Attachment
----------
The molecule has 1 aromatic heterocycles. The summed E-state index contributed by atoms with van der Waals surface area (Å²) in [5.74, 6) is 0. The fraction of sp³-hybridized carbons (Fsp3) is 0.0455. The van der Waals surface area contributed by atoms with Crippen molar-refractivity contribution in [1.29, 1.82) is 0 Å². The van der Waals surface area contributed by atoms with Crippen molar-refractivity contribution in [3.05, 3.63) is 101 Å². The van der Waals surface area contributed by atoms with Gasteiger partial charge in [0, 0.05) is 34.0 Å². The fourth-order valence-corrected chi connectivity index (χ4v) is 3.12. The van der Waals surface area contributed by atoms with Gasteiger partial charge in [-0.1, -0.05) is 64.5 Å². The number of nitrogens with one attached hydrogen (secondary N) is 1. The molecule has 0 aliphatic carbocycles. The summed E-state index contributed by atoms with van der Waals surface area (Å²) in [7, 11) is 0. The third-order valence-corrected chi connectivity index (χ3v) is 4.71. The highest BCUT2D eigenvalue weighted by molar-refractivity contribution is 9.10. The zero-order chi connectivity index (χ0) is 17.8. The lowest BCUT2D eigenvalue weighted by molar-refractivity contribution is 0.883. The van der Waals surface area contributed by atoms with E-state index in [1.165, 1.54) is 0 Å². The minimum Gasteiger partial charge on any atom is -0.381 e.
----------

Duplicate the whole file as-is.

The molecule has 1 aromatic heterocycles. The summed E-state index contributed by atoms with van der Waals surface area (Å²) in [5.74, 6) is 0. The fraction of sp³-hybridized carbons (Fsp3) is 0.0455. The van der Waals surface area contributed by atoms with Crippen molar-refractivity contribution in [1.29, 1.82) is 0 Å². The van der Waals surface area contributed by atoms with Crippen molar-refractivity contribution in [3.05, 3.63) is 101 Å². The van der Waals surface area contributed by atoms with Gasteiger partial charge in [0, 0.05) is 34.0 Å². The fourth-order valence-corrected chi connectivity index (χ4v) is 3.12. The van der Waals surface area contributed by atoms with Gasteiger partial charge in [-0.1, -0.05) is 64.5 Å². The number of nitrogens with one attached hydrogen (secondary N) is 1. The molecule has 0 aliphatic carbocycles. The summed E-state index contributed by atoms with van der Waals surface area (Å²) in [7, 11) is 0. The third-order valence-corrected chi connectivity index (χ3v) is 4.71. The highest BCUT2D eigenvalue weighted by molar-refractivity contribution is 9.10. The zero-order chi connectivity index (χ0) is 17.8. The lowest BCUT2D eigenvalue weighted by molar-refractivity contribution is 0.883. The van der Waals surface area contributed by atoms with E-state index in [1.165, 1.54) is 0 Å². The minimum Gasteiger partial charge on any atom is -0.381 e.